Traditional vs. Roth

It’s complicated. It doesn’t apply to self-employed because reasons, namely how they defined wages. And the IRS just granted a 2 year administrative delay in a recent Notice saying it won’t treat a plan as failing if it does regular pre-tax catch-up instead of ROTH catch-up for the affect individuals in 2024 and 2025.

But it is coming. Why on earth they came up with a new $145K number to track instead of tying it to the HCE limit which would have been $150K is beyond me.


I have a more general question in the discussion of Pre-tax vs Roth decisions…

Why would anyone choose to use a Roth if they did not have to? With a Roth, your current income is taxed at the highest marginal rate, and then the taxes you avoid paying in retirement are the lowest, ground up tax rates because presumably you will use them later when you have no earned income.

I presume that taxes will never be lower on high earners than present. I assume taxes will go up on high earners. Absent the government specifically raiding Roths, my Roth investments are safe from tax increase. As my income increases, I’m investing less on a Roth basis than earlier.

You might be a married couple filing jointly with a temporary SAHP and therefore your income may be taxed at a lower marginal, and you want to lock in the Roth savings now instead of pay the Traditional tax later.

If you anticipate having a low income in retirement, Traditional becomes more enticing. If you plan to withdraw a lot in retirement, Roth becomes more valuable. But it depends on the individual and many factors.

In addition to what rastlin said, Rothy’s (thanks, autocorrect) allow you to take out “principal” penalty free…eh I h (again, autocorrect?) which is useful for emergencies or college education expenses (which can also take earnings out penalty free though not tax free)

…all of this presupposes that things haven’t changed since I last read up on it.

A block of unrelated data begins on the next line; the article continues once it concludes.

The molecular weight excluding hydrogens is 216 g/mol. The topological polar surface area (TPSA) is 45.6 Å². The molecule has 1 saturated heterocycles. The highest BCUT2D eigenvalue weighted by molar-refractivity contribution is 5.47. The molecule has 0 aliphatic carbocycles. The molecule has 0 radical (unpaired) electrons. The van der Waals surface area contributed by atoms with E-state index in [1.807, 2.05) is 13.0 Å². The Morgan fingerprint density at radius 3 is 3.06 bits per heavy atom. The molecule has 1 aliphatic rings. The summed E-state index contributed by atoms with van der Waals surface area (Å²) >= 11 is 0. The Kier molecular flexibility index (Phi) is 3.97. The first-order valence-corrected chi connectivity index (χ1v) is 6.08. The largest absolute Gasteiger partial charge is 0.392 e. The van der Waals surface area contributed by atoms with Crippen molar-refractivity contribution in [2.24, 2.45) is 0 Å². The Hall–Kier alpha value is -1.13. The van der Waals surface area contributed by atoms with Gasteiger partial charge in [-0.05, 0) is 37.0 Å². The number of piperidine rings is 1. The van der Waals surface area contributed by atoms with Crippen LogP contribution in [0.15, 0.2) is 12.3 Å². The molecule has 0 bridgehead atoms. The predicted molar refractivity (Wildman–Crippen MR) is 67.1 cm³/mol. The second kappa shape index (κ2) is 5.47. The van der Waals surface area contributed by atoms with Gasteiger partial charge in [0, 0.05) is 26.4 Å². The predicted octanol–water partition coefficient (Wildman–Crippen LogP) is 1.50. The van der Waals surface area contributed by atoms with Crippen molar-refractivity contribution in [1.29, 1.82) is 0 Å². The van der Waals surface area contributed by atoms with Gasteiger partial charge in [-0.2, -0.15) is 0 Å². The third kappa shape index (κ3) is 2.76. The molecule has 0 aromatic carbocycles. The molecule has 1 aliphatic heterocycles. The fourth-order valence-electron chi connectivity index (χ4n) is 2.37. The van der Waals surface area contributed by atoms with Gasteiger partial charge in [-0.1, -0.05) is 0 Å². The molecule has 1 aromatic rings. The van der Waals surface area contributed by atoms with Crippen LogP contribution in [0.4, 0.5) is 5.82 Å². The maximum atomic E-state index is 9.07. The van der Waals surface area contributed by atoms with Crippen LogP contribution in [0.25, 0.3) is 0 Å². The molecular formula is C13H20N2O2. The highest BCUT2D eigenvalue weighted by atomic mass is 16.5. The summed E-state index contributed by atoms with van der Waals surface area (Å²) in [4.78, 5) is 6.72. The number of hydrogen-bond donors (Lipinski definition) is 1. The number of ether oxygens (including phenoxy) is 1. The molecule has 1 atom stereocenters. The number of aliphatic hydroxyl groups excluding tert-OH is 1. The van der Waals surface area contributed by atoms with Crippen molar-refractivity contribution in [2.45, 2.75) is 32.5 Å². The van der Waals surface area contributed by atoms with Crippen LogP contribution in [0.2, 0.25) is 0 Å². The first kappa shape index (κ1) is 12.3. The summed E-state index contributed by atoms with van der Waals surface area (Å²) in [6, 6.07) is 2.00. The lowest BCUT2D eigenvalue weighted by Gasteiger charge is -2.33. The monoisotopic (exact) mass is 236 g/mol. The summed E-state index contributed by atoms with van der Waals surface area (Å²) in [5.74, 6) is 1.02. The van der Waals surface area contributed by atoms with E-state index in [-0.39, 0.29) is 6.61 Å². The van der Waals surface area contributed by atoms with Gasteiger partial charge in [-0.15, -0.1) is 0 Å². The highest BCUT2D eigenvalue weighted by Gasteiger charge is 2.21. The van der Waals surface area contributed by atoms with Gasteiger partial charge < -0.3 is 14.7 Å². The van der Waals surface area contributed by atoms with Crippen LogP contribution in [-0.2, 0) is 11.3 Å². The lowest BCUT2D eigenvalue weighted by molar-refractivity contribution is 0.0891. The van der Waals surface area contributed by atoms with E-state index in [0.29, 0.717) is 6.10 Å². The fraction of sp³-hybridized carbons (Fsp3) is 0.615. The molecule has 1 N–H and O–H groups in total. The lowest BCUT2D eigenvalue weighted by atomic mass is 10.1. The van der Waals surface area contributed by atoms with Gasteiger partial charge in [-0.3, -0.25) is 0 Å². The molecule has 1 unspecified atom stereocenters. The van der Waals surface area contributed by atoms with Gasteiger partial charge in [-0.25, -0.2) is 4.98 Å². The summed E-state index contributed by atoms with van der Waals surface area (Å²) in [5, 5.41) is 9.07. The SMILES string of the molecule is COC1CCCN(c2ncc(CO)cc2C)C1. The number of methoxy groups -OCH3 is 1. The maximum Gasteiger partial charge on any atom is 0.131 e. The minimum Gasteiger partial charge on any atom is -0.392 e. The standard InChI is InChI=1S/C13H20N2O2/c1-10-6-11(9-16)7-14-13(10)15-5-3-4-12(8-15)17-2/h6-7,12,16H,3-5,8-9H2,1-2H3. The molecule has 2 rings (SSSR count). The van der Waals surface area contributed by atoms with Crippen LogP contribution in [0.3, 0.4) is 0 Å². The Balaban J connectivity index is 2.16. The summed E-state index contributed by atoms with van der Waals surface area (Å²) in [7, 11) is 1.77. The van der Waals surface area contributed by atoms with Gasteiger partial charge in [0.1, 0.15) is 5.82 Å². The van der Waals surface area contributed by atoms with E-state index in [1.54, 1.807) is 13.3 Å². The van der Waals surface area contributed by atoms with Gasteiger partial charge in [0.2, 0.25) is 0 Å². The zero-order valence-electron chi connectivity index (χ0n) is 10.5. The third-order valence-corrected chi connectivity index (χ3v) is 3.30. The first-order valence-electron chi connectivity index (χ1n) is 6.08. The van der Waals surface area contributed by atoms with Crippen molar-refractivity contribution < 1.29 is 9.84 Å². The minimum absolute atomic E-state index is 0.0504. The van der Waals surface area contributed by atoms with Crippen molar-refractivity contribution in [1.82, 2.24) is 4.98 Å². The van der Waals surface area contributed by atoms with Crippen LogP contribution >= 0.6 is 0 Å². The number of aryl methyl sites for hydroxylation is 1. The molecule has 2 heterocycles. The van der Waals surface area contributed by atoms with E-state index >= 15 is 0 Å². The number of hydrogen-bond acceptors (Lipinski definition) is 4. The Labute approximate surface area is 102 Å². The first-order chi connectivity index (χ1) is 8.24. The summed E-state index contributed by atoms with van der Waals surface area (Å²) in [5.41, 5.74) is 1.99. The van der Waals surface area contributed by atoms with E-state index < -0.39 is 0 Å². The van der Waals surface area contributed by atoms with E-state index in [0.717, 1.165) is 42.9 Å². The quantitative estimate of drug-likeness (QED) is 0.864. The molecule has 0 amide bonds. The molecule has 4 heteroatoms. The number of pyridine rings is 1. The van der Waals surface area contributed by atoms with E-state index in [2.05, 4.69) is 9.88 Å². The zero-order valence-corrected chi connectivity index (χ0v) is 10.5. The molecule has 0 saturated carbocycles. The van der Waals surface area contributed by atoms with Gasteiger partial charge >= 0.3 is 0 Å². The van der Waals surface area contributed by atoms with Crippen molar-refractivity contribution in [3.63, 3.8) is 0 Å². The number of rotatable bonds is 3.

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Yes for college expenses. Roth IRAs were essentially better 529s, though now 529s let you roll them into Roth IRAs up to $35k. Unsure what other emergencies you may reference, but I know you can withdraw for first-time home purchases.

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Just any reason whatsoever, really. You can take the principle out without penalty or tax.

Ah, yes. Misread somewhat.

Personally I am putting at least as much Traditional in as required to stay out of the 24% tax bracket. I might continue doing mostly Roth below that, but at 22% it’s kind of a tossup IMO. I wish the brackets were more graduated…

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my arc is included somewhere in this thread. yes, you are paying taxes now. in the future, roth w/d are tax free. can be useful for large purchases ($30K car requires $30K roth w/d, vs ~$40K from traditional). could just be a flexibility that is worth having.

You’re not taking investment growth into consideration. I’ll use an extreme example. For instance you invest $1,000 in Tesla circa 2015 in 2022 your shares are now worth $50,000

If this were a traditional tax deferred investment you save 30% on your initial investment and but have to pay $5k on taxes as you slowly sell off your shares in retirement

If it were a Roth investment you take the $300 hit up front and save big

So it really depends on your outlook of the market

If you’re retiring soon or you feel like the market will remain flat or even retract then Roth investments aren’t for you